For Value-Added Tax (VAT) purposes, imports are goods arriving into the European Union (EU) VAT area.
This section will explain:
- when VAT is payable and not payable on importation
- clearing taxable goods through Customs
- Customs-free airport and VAT.
Next: When is VAT payable on importation?
When is VAT payable on importation?
Value-Added Tax (VAT) is payable at point of importation into the State. Imported goods are liable to VAT at the same rate as applies to similar goods sold within the State. Goods which are zero-rated on sale within the State (for example, most food, children’s clothing and printed books) are zero-rated at importation.
There are exceptions to this general rule and a list of these goods can be found in Works of art.
VAT, along with Customs Duty, is payable at the point of importation, though in practice most traders have a deferred payment account. In such cases, the amount due is not debited from a traders TAN account until the 15th of the month following importation.
How is the VAT liability on imported goods calculated?
The value of imported goods for the purpose of VAT is their value for Customs purposes increased by:
- the amount of any Customs Duty, Anti-dumping Duty, Excise Duty (excluding VAT) payable in relation to their importation
- any transport, handling and insurance costs between the place of introduction into the European Union (EU) and the State
- onward transportation costs to the place of final destination, if known, at the time of importation.
Input credit in your VAT return for VAT on imported goods
You are entitled, as a VAT registered trader, to take credit for VAT paid on goods imported for the purposes of your business. You must claim this credit in your return in the taxable VAT period concerned, subject to the normal restrictions.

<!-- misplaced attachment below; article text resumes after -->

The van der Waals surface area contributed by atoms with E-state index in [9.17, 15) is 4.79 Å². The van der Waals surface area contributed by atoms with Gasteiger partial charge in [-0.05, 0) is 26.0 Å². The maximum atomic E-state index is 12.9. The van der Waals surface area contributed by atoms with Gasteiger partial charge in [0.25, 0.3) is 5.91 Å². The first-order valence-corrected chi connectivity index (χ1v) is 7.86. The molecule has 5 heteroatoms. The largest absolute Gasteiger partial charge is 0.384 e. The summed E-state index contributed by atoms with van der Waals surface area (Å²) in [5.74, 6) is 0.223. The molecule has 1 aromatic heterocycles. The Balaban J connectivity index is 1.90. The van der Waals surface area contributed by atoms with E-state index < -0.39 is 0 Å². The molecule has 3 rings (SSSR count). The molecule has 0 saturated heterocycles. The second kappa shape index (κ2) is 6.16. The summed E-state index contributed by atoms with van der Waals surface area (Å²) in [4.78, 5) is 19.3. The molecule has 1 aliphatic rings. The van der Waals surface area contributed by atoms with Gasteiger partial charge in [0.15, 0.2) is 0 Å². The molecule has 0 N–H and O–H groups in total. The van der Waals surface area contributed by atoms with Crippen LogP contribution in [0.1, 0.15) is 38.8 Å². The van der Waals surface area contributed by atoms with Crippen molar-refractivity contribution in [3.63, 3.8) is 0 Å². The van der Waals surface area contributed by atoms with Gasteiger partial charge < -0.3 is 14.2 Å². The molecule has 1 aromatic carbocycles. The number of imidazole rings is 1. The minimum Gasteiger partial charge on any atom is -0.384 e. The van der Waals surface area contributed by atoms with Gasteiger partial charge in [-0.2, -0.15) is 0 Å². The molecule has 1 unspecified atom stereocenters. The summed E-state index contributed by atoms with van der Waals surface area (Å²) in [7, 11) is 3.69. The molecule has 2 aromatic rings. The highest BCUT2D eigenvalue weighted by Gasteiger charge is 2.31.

You are a registered trader who qualifies for the deferred payment facility, and you import goods in January and February.
Import VAT due on the January imports will be debited on 15 February while import VAT due on the February imports will be debited on 15 March.
You may reclaim VAT in the January and February bi-monthly VAT return due to be filed by the 19 March.
You must retain evidence of all Import VAT paid, such as the customs declaration, AEP monthly statement or the Customs clearance slip.
Next: When is VAT not payable on importation?
When is VAT not payable on importation?
Import Value-Added Tax (VAT) is not payable on goods that are imported by a VAT registered trader who:
- is based in a Customs-free airport
- holds a VAT-free authorisation
- places the goods under any of the following arrangements:
- inward processing
- Customs warehousing
- temporary importation
- external transit
Relief from Import VAT may also be available where the characteristics of the goods, or the circumstances of their importation, meet the criteria for certain reliefs.
VAT on imported alcohol products
VAT is not payable at importation in respect of imported alcohol products placed under an Excise Duty suspension regime (for example, excise warehouse).
Zero-rated scheme for certain persons
A trader with 75% or more of annual turnover from zero-rated intra-Community supplies of goods or exports can apply for a VAT-free authorisation . This enables the trader to import goods at the zero rate of VAT.
VAT-free importation of goods destined for another EU Member State
Goods from outside the European Union, intended for onward supply, can be imported to Ireland by a VAT registered trader at the zero rate . The goods must be supplied or transferred to a VAT registered customer in another Member State.
This scheme is known as ‘Onward Supply Relief’ or ‘Procedure 42’. Full details of the scheme and the conditions which apply are available in the Customs manual on import VAT.
Next: Clearing taxable goods through Customs